The most recent Treasure Annual Report, which covers finds made in 2018, has been released by the British Museum. In total, 1,094 cases were reported as Treasure for that year, comprising over 20,906 individual artefacts. Of those reported, 347 have since been acquired by over 100 different museums across the country, and the vast majority of these (93%) were acquired by museums local to the findspot.
Coinciding with the report’s launch, the British Museum announced some star discoveries among recent Treasure finds. One of the most unusual and quirky finds was a medieval ‘snail man’ mount (above) found near Pontefract in West Yorkshire last year (search for SWYOR-4E467E on the Portable Antiquities Scheme database, http://www.finds.org.uk). Dating between AD 1200 and 1350, it depicts a human figure emerging from a snail shell on the back of a goat – no close parallels have yet been identified.
Commenting on the find, Beverley Nenk, Curator for Later Medieval Collections at the British Museum, said: ‘This unusual silver-gilt mount may once have been attached to a leather belt or strap, or perhaps worn as a badge. The image of the praying knight emerging from the snail shell atop a goat implies an element of parody or satire. Snails are often depicted in the margins of medieval illuminated manuscripts and are thought to symbolise cowardice, and this may be the intended meaning. The mount may be a satirical reference to cowardly or non-chivalric behaviour of opponents in battle, or as a parody of the upper or knightly classes. As such, it demonstrates the humour often found in medieval material culture.’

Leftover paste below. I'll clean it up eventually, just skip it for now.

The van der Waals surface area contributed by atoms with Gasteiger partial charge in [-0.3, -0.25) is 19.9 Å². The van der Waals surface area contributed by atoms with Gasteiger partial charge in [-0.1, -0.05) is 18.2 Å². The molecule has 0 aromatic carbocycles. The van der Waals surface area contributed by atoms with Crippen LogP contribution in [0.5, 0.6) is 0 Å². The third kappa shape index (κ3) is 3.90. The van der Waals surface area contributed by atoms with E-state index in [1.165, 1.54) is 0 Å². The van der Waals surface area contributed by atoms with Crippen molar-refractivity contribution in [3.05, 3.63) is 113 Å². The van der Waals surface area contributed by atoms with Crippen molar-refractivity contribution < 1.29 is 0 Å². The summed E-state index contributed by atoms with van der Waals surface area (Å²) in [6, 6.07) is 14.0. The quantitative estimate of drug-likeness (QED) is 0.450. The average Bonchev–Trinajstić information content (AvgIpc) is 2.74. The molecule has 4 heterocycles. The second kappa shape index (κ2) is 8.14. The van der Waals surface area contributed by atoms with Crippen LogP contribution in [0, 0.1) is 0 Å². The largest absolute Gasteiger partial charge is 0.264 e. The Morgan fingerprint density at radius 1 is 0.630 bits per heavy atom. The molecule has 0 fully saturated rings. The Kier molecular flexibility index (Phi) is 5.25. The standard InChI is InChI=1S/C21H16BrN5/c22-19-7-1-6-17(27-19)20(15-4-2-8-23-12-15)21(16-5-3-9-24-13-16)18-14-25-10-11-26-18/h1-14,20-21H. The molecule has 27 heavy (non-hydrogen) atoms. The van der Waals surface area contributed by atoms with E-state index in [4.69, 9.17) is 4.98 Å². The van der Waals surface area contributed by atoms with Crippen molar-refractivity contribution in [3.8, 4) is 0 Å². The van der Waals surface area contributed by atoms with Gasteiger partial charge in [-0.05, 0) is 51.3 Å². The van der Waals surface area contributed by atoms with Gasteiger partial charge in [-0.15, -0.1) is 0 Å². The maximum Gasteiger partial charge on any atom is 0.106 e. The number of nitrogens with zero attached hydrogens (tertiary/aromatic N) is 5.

Other recently reported finds include a Roman medieval seal matrix (NMS-CB2CBE on the database) from near King’s Lynn, engraved with an elephant carrying a castle or howdah on its back – one of only three to be recorded from Britain; a long, bronze rapier blade (SUR-68C46E) that was found as part of a Bronze Age hoard from Stalbridge, Dorset; and a large Iron Age assemblage (BH-72C17B) from Bedfordshire, dating to between 80 BC and AD 100, which may have been grave goods from the cremation burial of an important individual. Its contents include a bronze mirror, a pair of tweezers, and a pin, as well as numerous bronze vessels.